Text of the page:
Flybe are the largest airline operating from Southampton Airport, with an extensive network of flights to destinations in the UK and Western Europe. Southampton flights to Europe include destinations in Spain, France, Holland, Germany, Italy and Belguim

Overview and History of Southampton Airport

Southampton Airport served 1.96 million passengers in 2007, serving destinations both within the UK and throughout central and southern Europe; a far cry from the airports modest beginnings, when in 1910 Eric Rowland Moon conducted the first recorded flight on the site of the present airport.

While details of this first flight are sketchy, the airports contribution to the war effort during the Second World War are well known, and particularly the links with the famous Spitfire fighter jet, which was designed, produced and tested in the Southampton area.

The 1960′s and 70′s saw steady infrastructural improvement in the face of slowing demand, but in the mid-80′s, Airports UK Ltd., a subsidiary of BAA, were appointed to run the airport day-to-day, leading in 1990 to
BAA purchasing the airport in its entirety, a move which heralded a sharp rise in the level of investment.

Recently, 2005 saw the completion of a £5m redevelopment of the departure lounge, as well as the launch of Southampton Airport’s ‘Master Plan’ of its future development to 2030. Spanish firm Ferrovial took control of the airport in June 2006.

Parking Facilities at Southampton Airport

The car park is located close to the terminal, with prices for short stays ranging from 50p for 30 minutes to £18.50 per day, with additional days charged at £18.50. Long stays are priced at £9 per day, with a minimum stay of three days.

Places can be pre-booked online at +44(0)121 410 5105 (from overseas). For arrivals by car, passengers should exit junction five of the M27, or follow signposts from the A34 from Oxford and Newbury. Car rentals are available from the dedicated rental centre adjoining the airport terminal; Avis, Enterprise, Europcar, Hertz and National Alamo are represented.

Transport Links to Southampton

Southampton Airport terminal is only 99 steps from the Southampton Airport (Parkway) train station, making it one of the quickest transfers from plane to train in Europe. Once at the train station, passengers are served by high-speed links to other Inter-city destinations as well as an average of three trains per hour to London Waterloo.

Two bus services run from the airport to Southampton city centre; the U1C ‘Unilink’, which departs every 15 minutes on weekdays and every 20 minutes on weekends; and the 14 service, which runs hourly until 13.26, with two services later in the day. A leaflet on bus services is available.

Southampton Town Profile

Southampton Airport is roughly four miles outside the city centre, with most major attractions being in the city itself. Local sightseeing spots not to be missed include the New Forest, the Maritime Museum as well as the Southampton City Art Gallery.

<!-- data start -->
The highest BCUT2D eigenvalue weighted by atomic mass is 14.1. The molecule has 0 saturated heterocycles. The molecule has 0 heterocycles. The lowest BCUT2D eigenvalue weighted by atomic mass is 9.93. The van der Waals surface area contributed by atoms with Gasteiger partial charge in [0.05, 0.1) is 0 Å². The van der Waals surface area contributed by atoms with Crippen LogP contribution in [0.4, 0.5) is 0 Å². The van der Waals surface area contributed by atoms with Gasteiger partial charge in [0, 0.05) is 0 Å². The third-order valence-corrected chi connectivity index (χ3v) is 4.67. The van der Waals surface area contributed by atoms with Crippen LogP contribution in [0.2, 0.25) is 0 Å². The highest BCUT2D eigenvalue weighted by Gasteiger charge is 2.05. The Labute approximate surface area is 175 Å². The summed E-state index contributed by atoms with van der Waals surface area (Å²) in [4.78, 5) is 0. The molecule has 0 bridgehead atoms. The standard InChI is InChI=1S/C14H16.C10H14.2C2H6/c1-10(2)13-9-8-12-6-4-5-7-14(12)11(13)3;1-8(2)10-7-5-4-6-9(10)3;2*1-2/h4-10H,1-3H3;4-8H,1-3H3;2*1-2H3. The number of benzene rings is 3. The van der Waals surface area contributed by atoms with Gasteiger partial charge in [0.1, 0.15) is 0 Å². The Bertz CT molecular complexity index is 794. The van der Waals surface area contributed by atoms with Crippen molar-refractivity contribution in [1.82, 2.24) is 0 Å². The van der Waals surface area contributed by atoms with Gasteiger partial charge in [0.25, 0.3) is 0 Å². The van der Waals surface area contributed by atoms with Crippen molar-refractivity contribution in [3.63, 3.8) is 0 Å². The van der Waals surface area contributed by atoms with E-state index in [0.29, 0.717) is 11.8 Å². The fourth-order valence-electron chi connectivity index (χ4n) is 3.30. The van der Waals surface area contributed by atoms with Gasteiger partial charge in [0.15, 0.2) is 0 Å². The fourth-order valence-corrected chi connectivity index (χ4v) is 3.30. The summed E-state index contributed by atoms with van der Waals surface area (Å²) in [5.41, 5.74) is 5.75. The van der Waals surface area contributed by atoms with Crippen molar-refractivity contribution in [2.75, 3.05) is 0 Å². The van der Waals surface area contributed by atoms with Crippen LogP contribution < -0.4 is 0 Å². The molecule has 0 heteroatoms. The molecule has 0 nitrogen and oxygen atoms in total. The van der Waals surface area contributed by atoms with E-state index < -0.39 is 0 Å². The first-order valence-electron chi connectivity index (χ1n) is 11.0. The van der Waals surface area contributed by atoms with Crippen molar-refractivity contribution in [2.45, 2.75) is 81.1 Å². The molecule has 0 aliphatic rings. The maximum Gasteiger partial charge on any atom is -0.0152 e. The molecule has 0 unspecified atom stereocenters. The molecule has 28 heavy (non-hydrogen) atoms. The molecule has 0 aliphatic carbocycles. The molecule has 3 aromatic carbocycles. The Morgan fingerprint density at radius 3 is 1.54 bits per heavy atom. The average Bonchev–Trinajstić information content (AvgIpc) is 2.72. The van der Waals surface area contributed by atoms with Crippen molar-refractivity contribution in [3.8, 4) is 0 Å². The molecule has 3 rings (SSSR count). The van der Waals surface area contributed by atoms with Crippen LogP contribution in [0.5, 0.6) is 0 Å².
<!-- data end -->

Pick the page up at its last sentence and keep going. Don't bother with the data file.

The New Forest is one of the last parts of the British Isles to be not to be deforested: its soil has proved unsuitable for farming, meaning much of the area has remained uncultivated since Norman times, enhanced by the healthy level of wildlife in the area including deer, horses and wild birds.

Formerly used as a prison and latterly as an aircraft factory, the Maritime Museum (023) 8022 3941, Apr-Oct: Tue-Sun 10:00 – 16:00) gives details of the awful story of the maiden, and only, voyage of the Titanic, as well as offering a view of the graffiti carved by former inmates.

Theatre lovers can take in a show at The Mayflower, the largest theatre in southern England , 02380 711811), while food fans can head to the Old Town for a range of options including American diners, Greek taverns, Thai restaurants and Italian and Indian eateries.

Southampton’s history is strongly linked to maritime endeavours. In 1620 the Mayflower set sail from Southampton, bound eventually for Cape Cod, carrying some of the first English settlers of North America.

Another, less successful, departure left Southampton docks on the 14th of April 1912 when the Titanic set sail for New York. Southampton’s strong naval heritage is evident to the present day, with 240 cruise ship departures annually, Southampton can rightly describe itself as the cruise ship capital of Europe.

Settled at various times by the Romans and Anglo-Saxons, Southampton eventually became the major commercial port for trade between England and France. Later, Southampton again took full advantage of its seafront position in its role as chief port for imports and exports from the British Colonies, coming to be known as The Gateway to the Empire.
During World War Two, Southampton was a key strategic platform for the Allies, and was bombed severely, resulting in intense post-War reconstruction.

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